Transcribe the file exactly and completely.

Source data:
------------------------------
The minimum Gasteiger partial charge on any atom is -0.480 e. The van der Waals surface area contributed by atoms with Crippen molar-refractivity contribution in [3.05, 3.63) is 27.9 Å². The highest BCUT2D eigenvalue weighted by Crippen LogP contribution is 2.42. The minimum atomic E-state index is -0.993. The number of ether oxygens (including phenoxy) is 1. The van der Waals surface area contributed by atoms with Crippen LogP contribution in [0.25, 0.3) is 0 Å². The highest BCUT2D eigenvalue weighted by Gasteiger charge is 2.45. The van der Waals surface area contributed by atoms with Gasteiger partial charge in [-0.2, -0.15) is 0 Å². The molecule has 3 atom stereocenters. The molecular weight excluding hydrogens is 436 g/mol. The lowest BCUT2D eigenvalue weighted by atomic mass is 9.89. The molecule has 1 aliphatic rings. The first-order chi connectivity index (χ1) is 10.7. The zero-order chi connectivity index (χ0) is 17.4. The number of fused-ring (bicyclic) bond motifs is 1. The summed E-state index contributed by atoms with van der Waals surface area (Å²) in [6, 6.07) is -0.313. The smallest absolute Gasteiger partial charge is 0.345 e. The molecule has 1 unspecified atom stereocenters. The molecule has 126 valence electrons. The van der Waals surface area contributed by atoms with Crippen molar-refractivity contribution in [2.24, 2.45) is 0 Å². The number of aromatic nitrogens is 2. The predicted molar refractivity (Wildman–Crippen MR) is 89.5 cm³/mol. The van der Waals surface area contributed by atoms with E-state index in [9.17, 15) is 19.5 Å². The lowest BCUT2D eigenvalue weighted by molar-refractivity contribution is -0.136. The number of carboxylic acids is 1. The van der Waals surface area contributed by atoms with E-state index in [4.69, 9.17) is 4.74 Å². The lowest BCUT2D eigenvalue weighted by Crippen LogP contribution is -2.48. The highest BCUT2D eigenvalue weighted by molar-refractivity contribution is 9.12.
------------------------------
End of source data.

The minimum Gasteiger partial charge on any atom is -0.480 e. The van der Waals surface area contributed by atoms with Crippen molar-refractivity contribution in [3.05, 3.63) is 27.9 Å². The highest BCUT2D eigenvalue weighted by Crippen LogP contribution is 2.42. The minimum atomic E-state index is -0.993. The number of ether oxygens (including phenoxy) is 1. The van der Waals surface area contributed by atoms with Crippen LogP contribution in [0.25, 0.3) is 0 Å². The highest BCUT2D eigenvalue weighted by Gasteiger charge is 2.45. The van der Waals surface area contributed by atoms with Gasteiger partial charge in [-0.2, -0.15) is 0 Å². The molecule has 3 atom stereocenters. The molecular weight excluding hydrogens is 436 g/mol. The lowest BCUT2D eigenvalue weighted by atomic mass is 9.89. The molecule has 1 aliphatic rings. The first-order chi connectivity index (χ1) is 10.7. The zero-order chi connectivity index (χ0) is 17.4. The number of fused-ring (bicyclic) bond motifs is 1. The summed E-state index contributed by atoms with van der Waals surface area (Å²) in [6, 6.07) is -0.313. The smallest absolute Gasteiger partial charge is 0.345 e. The molecule has 1 unspecified atom stereocenters. The molecule has 126 valence electrons. The van der Waals surface area contributed by atoms with Crippen molar-refractivity contribution in [2.24, 2.45) is 0 Å². The number of aromatic nitrogens is 2. The predicted molar refractivity (Wildman–Crippen MR) is 89.5 cm³/mol. The van der Waals surface area contributed by atoms with E-state index in [9.17, 15) is 19.5 Å². The lowest BCUT2D eigenvalue weighted by molar-refractivity contribution is -0.136. The number of carboxylic acids is 1. The van der Waals surface area contributed by atoms with E-state index in [4.69, 9.17) is 4.74 Å². The lowest BCUT2D eigenvalue weighted by Crippen LogP contribution is -2.48. The highest BCUT2D eigenvalue weighted by molar-refractivity contribution is 9.12.